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Randall Reed Family Owned & Operated Since 1992
On a cold day in late December, Bryan J. Brincat dropped off several items in a construction trailer outside Michigan Central Station. The items included cast iron wall sconces, once positioned by the station’s elevator doors, cast iron decorative pineapple railing toppers and cast iron elevator buttons.
“By the time I walked through the station in 1989 or 1990, it had been pretty much stripped of everything,” recalls Brincat, owner of Brincat Construction and J & B Development. “How grand that building was before they took everything. There were beautiful monstrous chandeliers in the main entrance. I went in one day and they were gone. Pickers were going after copper, brass, aluminum and wiring. I thought there was no value in the cast iron objects I took.”
Brincat, who owns several buildings in Corktown, including the one housing the Mercury Bar near the train station, used to scour abandoned buildings looking for materials for his renovation projects. For a time, the lighting wall sconces from the station were installed in his 200-year-old home in Farmington Hills.
Since Ford announced plans to purchase the iconic train station last June as the centerpiece of its new mobility campus, residents from Metro Detroit and beyond have brought back a variety of artifacts and decorative parts taken from the historic building during the three decades it stood abandoned. From old mail chutes to fountains to light fixtures, these salvaged objects are not only helping Ford in its preservation efforts but play an important role in linking the station’s past to its future.
Now, with the help of the Detroit Historical Society, Ford is creating a new exhibit to give the public an opportunity to see this growing collection of artifacts. In addition to the latest returned items, the display will feature the much-loved old clock that once hung proudly outside Michigan Central Station.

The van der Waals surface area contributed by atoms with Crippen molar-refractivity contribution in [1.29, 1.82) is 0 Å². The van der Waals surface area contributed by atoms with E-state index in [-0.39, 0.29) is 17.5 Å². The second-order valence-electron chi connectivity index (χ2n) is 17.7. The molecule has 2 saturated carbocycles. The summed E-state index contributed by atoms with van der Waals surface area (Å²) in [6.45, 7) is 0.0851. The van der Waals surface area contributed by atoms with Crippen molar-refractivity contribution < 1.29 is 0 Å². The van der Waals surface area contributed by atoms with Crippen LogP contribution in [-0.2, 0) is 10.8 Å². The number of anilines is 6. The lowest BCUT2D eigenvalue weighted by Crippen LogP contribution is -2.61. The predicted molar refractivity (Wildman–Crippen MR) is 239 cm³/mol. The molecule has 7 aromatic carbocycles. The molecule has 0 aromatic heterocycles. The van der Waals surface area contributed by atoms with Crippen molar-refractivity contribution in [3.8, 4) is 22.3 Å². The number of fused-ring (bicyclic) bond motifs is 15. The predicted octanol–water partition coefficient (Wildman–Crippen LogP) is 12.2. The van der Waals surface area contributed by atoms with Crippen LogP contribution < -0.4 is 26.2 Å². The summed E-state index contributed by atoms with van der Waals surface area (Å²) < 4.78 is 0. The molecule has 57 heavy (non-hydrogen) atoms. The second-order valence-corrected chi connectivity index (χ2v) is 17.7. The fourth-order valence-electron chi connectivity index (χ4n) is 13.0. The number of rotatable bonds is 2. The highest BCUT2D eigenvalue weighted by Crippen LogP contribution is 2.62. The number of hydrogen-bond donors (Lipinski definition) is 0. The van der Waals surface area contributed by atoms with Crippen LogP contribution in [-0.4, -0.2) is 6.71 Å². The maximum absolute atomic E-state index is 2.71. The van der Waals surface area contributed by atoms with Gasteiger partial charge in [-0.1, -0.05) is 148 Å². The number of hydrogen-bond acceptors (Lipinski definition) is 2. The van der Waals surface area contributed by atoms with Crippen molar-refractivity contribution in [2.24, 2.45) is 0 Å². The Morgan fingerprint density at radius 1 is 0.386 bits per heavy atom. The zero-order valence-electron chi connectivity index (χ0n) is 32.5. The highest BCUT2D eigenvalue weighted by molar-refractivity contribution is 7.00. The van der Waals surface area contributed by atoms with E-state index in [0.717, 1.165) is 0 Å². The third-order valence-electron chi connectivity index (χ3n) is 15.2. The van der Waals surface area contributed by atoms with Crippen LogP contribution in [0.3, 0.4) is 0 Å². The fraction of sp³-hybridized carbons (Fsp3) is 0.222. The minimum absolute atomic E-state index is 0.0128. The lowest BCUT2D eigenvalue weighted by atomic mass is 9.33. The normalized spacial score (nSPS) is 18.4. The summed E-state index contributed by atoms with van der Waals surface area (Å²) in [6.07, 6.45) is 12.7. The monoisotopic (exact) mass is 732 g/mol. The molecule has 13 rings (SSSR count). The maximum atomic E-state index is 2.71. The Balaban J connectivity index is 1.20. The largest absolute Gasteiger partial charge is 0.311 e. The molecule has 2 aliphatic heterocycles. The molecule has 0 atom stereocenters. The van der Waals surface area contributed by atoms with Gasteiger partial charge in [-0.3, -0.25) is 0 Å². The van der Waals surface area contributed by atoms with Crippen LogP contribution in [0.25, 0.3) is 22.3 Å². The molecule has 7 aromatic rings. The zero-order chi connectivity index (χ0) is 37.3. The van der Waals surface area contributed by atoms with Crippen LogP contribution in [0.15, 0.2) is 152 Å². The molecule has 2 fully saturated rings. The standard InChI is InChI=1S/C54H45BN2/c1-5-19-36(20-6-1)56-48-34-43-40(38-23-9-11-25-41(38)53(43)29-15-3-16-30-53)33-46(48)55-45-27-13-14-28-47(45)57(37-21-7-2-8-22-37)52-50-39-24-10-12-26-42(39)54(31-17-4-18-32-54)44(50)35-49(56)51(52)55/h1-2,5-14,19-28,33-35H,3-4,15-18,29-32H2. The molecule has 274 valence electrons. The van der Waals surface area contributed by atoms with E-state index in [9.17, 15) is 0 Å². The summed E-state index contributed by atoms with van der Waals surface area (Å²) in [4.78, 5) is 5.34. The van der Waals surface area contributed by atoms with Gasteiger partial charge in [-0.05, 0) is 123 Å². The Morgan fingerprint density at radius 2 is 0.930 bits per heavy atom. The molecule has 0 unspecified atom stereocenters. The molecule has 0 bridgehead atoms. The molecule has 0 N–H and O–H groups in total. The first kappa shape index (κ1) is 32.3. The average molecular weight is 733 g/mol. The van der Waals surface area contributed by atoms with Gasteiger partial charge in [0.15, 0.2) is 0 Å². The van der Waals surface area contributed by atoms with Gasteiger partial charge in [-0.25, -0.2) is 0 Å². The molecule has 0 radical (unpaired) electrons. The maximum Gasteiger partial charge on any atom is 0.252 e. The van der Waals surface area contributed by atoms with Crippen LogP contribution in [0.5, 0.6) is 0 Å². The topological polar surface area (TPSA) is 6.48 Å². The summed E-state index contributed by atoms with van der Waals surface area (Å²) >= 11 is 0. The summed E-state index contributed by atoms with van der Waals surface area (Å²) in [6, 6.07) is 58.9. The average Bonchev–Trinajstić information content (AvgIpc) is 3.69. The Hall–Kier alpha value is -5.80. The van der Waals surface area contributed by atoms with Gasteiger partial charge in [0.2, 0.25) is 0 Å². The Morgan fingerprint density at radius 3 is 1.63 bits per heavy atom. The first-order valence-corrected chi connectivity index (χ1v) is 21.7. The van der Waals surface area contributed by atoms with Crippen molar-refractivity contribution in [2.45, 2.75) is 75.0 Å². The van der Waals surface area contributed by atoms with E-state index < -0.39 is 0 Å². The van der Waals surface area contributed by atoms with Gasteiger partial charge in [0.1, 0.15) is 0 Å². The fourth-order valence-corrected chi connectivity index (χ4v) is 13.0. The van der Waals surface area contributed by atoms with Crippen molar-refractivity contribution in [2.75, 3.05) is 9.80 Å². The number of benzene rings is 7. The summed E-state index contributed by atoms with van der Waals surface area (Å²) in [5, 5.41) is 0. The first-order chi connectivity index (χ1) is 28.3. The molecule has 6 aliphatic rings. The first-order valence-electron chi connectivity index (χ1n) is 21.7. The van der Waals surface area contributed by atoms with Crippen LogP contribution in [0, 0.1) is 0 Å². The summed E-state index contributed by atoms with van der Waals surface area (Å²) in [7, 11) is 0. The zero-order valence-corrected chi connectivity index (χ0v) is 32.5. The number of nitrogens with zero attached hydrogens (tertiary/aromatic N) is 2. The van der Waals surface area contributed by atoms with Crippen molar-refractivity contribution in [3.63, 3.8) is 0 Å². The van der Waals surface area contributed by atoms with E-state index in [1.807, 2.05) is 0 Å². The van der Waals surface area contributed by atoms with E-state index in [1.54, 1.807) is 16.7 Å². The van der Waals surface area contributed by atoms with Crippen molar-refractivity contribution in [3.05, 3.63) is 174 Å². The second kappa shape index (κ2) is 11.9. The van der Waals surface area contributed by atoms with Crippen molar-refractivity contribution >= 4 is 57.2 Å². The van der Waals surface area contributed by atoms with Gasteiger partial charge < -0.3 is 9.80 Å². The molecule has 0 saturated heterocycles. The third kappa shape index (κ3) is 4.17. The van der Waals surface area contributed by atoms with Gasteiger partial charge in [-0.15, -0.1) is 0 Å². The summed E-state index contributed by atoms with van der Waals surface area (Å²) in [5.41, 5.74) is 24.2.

“The first thing people will see when they come to this exhibition is the clock face, and it’s so impressive,” says Joel Stone, a curator with the Detroit Historical Society. “Anybody who had been to the train station back in the day would remember. It was at the end of the building where the taxi drop off was. It’s the most well-known and the neatest artifact that has found its way home so far.”
Ford has long collected artifacts and maintained company archives to preserve the company’s history, its vehicles, innovations, employees and culture. Michigan Central Station items will be incorporated into the company’s overall collection. Ford uses these historical assets, in part, to link past innovations to today and the future.
“Elements of our collection have always been used to inspire employees at Ford locations around the world; however, most of those buildings are not open to the public,” says Ted Ryan, Ford’s new archives and heritage brand manager. “Michigan Central Station gives us a new opportunity to share some of our beautiful and historic assets with the general public.”
Ford has a wish-list of artifacts it hopes will still be returned, including ticket window grills, elevator transom panels, additional clocks and other decorative pieces. Hoping to retrieve these and other items, Ford has issued a no-questions-asked policy toward further returns.
Artifacts, no matter how small or seemingly insignificant, provide much-needed detail in restoring the station to its former glory. Having original pieces enables the company to replicate items with great detail, rather than creating from scratch.
“Historical preservation is always about details,” says Ron Staley, executive director of historic preservation for Christman Brinker, one of the construction management companies for the station project. “We are seeing some of these details come back. Without things like light fixtures, elevator buttons and other items, we’d be lacking small but important touch points of the building. It’s great for the final restoration of the train station.”
The person who returned the clock did so anonymously. Others like Brincat had no qualms about publicly returning nearly a dozen artifacts. “I was more than happy to return everything,” he says.
“People have an affinity for the train station,” says Stone. “Its history and importance for the City of Detroit has real meaning to them. Once they have taken something and it sits on their mantel or in their man cave, they have a connection. They’ve saved it for 30 years and now they’ll donate it to Ford and buy-in to the restoration. They feel like they’re part of a bigger role and they have done their part as a steward.”
The new exhibit will be on display at Ford’s Michigan Central Station Winter Festival, a 10-day outdoor event that will be held this month in front of the depot in conjunction with the North American International Auto Show. Free and open to the public, the evening event kicks off January 18 and features a 3D projection light show on the exterior of the building, live entertainment, music, artists, food trucks and activities for all ages. More information can be found here.